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I was really lucky to have a tight set of girls. They’re all really fine about it. They don't-, yeah. It's the same, like everybody has their issues. They all had bits that was wrong with them, or family and stuff, so. Yeah, that way it was quite comfy to have. Cos there's only, what, five of us or so. So they all knew, like if we have sleepovers or whatever, take it off and just like oh, rub my head [laughs], that kind of thing. Like they were fine. And really, really good about it. University was a lot harder. Coming into halls, that was just like a whole new ballgame. Because obviously everybody- just things like you'd come in- it would be the same actually when you're living in houses afterwards. Like I always like to feel comfy. So when I come through the door, usually I just- the first thing that comes off is like probably my hair. It just gets chucked anywhere [laughs], half the time. With uni, you couldn't. So in halls especially, when it was new people that you were coming across, you had to kind of keep it on all the time. And then my only kind of respite as such from it was when I was in the shower. And that was like-, and then straight back on with it. Cos obviously everyone has their doors open, you're walking in between. If someone walked into my room and was like, "Beth, why is your room locked?" It's just like, 'oh, I just wanted ten minutes without my hair on.' Or something like that. So that way it's like- it gets in the way a bit. But again, you just can’t let it. So, and it’s the thing of like going abroad as well, the heat difference. I'd always choose like where I go on holiday and who I go with, I think about it more because it is a worry. Obviously you try not to, but if I was to go like to New Zealand when it was really, really hot, I'd really struggle. My dad lived out in the Philippines, I wouldn't be able to wear any hair at all with that, because of the humidity and it is just so hot all the time. Which weirdly my hair kind of started growing back, when I was out there. But I'm not sure if it was like the humidity and the heat or something, I'm not really sure. But yeah, you did notice a lot of difference in growth then. But yeah, I couldn't wear my hair. So now, I do want to go travelling. But I'd probably avoid-, or choose really like be quite picky about who I go with because you've gotta be like, “Oh, hang on, let me just put my hair on to take a picture.” [Laugh]. And then I take it back off again [laugh]. So, yeah. But they must cope with it, so. I don't know how [laughs]. But they must do.
 

Beth buys cheap synthetic wigs from the internet which cost between £30-£50. She hasn’t ever bought expensive wigs.

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The actual wigs themselves cost-, well some of them can be up to like hundreds of pounds. Mine only tend to last like six months, tops. So I just buy kind of cheap ones on the internet, that are usually about £30 to £50 each. So say you're doing that what, twice, three times a year. It does add up slightly. But then I don't have to buy shampoo each week or things like that. You do have certain- like a conditioner and spray, and like fibre oils to put on it. But they-, yeah. They're about £5 a bottle, or so. And they tend to last a long time, so that way it's quite good. You can style it exactly the same. But yeah, certain wigs are certain-, like different. So something like this one, I can straighten as well if I wanted to. I don't like doing it, because it ruins it. But, yeah. So you can do different styles. And obviously like the expenditure, you can buy stuff to put into it, but. Yeah. Like if you wanted to, you can go and get kind of wigs that will stay on through anything, that are really, really comfy to wear, that tend not to kind of deplete as quickly as such. But they're really expensive, so. Yeah. Obviously that's a lot of money going towards something that you're not a hundred percent sure if it'll actually last, so. Yeah. I've never had one [laughs].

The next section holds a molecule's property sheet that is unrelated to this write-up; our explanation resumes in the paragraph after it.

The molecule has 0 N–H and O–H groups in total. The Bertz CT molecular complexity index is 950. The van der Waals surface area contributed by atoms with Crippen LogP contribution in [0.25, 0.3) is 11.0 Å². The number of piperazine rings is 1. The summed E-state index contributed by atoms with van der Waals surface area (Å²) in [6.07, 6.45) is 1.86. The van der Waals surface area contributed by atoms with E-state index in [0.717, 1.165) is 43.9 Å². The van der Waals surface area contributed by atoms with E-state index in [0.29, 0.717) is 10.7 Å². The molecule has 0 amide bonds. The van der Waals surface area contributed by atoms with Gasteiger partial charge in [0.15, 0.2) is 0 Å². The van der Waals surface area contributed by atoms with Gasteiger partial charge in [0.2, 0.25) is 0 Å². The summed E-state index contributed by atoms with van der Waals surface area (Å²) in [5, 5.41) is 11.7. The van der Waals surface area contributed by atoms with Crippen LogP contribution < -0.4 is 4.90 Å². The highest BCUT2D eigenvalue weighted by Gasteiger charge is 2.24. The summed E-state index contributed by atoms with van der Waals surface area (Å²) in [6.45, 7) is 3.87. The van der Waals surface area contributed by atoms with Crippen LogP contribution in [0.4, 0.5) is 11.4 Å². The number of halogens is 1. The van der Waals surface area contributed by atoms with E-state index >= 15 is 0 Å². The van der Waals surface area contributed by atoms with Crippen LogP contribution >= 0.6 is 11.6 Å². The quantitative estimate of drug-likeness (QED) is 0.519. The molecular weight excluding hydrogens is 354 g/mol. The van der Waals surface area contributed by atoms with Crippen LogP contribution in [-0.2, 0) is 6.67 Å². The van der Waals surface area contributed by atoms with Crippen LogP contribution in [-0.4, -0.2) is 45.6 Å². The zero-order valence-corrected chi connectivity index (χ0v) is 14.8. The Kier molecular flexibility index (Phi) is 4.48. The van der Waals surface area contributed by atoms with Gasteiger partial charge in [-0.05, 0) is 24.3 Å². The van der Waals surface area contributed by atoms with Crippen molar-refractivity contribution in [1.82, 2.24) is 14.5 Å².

Sometimes reading other people’s posts on online forums can make Beth feel worse.

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Obviously you want- like deep down inside, you hope that your hair's gonna grow back. Like now I'm kind of getting to the point where it's like 'if it doesn't, it's fine.' But it is a horrible thing to deal with. Seeing everybody online with theirs tending to grow back is quite-, it’s not nice to see. Or, and I suppose it's that thing of accepting it as well, if people have the same thing and you see the same thing, then yeah, it's not nice to see other people being like, “Yeah, mine hasn't grown back either, it probably won't now.” I really struggle with if people- like there was a few people that were really quite depressed on there. It's like 'well you just can't let it get you like that, because otherwise you will become quite- very, very like to yourself and not really experience anything if you don't do it.' So, yeah. But yeah. You’ve gotta- some people are quite- I don't know. It's- the words they use as well. I don't know. I don't think I'm explaining myself very well. If it's very kind of like [sigh] direct almost. Them talking about their, “Well I'm bald, I'm ugly, I've no self-esteem, like I feel like a monster.” Things like that. It's horrible to read. So it's like 'actually I don't want to read this any more because then it kind of reinforces to yourself that actually like ‘ergh, this is what I'm like’. But, yeah. Does that make sense?

Yeah. I think it's a really good point as well. That, you know, even if that’s somebody's feeling about themselves, it has effects for other people that can read that, and so on.

Yeah. Yeah. Cos it- that's why you have to be so careful what you say and how you put yourself. Because like for somebody else- every-, like I said, every month I'm different about how I feel about it. And like if I have a really bad month where I'm in a really bad place and then you see-. Like I can remember watching Stardust, the film. And when all her hair falls out, sometimes I'm just like 'well, this is awkward,' and I laugh it off. Other times I could be in floods of tears watching it. Kind of it changes completely. So if people online and things like that and do say things like that and you're in the wrong place, it is, yeah, a horrible knock-on effect.